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Shipbuilding Industry Ready For Decade Of Growth


Feb 27, 2013 - 5 years ago

By Supply Post

The recent release of the results from the B.C. Shipbuilding and Repair Workforce Table help government and industry align their skills and training investments to capitalize on what will be a decade of growth in the shipbuilding and repair sector.

The analysis provides a complete picture of both the demand for, and supply of, jobs in the shipbuilding and repair industry. Sector employers, fleet owners, unions, industry associations, trades and training associations, and the B.C. government contributed to the labour market research. The result is a full accounting of the human resources and skills needs in an industry expected to generate $10 billion for the provincial economy by 2020.

For the first time, the shipbuilding and repair sector has established a baseline for current employment at 4,627 jobs. This includes direct employment in the sector, as well as employment in the metal plate and fabrication sector, which predominately serves the shipbuilding industry. Projected employment in both sectors is 6,883 direct and indirect jobs by 2016 and 7,605 by 2020.

To support the sector, government has already invested $550,000 to develop training programs for the Industrial Marine Training and Applied Research Centre in Esquimalt, which is operated by the Resource Training Organization. The new industry-led, marine-training centre will strive to support workforce renewal in the industry through training and education. It will also be a focal point for applied research to increase productivity and improve processes in the sector so that industry can meet the increasing level of business activity.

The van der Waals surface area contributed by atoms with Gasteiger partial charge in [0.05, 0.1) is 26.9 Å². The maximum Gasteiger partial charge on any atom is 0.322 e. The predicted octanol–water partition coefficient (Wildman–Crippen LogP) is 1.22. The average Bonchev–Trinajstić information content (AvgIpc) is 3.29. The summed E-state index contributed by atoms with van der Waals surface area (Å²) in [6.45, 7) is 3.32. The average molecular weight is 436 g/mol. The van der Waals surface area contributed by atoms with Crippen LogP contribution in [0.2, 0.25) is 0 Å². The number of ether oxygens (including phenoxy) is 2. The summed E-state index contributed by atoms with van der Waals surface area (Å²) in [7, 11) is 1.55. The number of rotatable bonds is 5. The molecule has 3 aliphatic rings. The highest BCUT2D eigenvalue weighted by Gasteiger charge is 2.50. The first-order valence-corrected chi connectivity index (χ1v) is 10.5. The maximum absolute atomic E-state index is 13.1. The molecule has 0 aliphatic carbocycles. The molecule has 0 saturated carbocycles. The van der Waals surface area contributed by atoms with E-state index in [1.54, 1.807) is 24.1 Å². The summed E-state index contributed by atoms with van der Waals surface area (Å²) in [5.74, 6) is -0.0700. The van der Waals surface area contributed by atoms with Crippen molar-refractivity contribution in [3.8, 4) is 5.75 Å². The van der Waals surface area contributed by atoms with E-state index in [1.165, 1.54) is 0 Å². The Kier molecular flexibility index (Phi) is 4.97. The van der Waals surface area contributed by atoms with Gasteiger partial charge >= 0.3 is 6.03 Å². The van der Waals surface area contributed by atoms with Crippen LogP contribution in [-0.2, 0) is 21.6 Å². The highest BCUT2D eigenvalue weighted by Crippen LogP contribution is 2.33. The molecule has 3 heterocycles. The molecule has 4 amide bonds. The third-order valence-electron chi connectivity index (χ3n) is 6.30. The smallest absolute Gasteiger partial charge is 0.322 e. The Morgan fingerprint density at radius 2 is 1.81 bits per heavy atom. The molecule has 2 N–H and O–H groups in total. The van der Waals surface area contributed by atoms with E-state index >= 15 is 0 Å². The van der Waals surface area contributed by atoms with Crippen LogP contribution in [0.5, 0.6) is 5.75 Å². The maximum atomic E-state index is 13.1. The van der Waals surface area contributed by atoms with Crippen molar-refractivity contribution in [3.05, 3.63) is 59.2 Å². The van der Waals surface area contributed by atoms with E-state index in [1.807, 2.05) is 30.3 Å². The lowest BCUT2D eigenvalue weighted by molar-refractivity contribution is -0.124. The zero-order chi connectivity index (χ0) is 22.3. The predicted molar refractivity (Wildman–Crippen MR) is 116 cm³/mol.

Government has also created new tax credits for eligible employers who employ apprentices in the shipbuilding and ship repair industry. Eligible industry employers can receive a refundable tax credit of 20 per cent of wages paid per year – up to $5,250 per eligible apprentice – in the first 24 months of an eligible apprenticeship program. Shipbuilding and ship repair industry employer tax credits are also enhanced by 50 per cent for apprentices who are First Nations individuals or persons with disabilities.

Government will continue to support the sector through a new B.C. Shipbuilding and Repair Board that has been formed to lead, coordinate, and integrate cross-industry workforce development, technology and process development, and industry development projects. Funding for the workforce table is provided through the Canada- British Columbia Labour Market Development Agreement.

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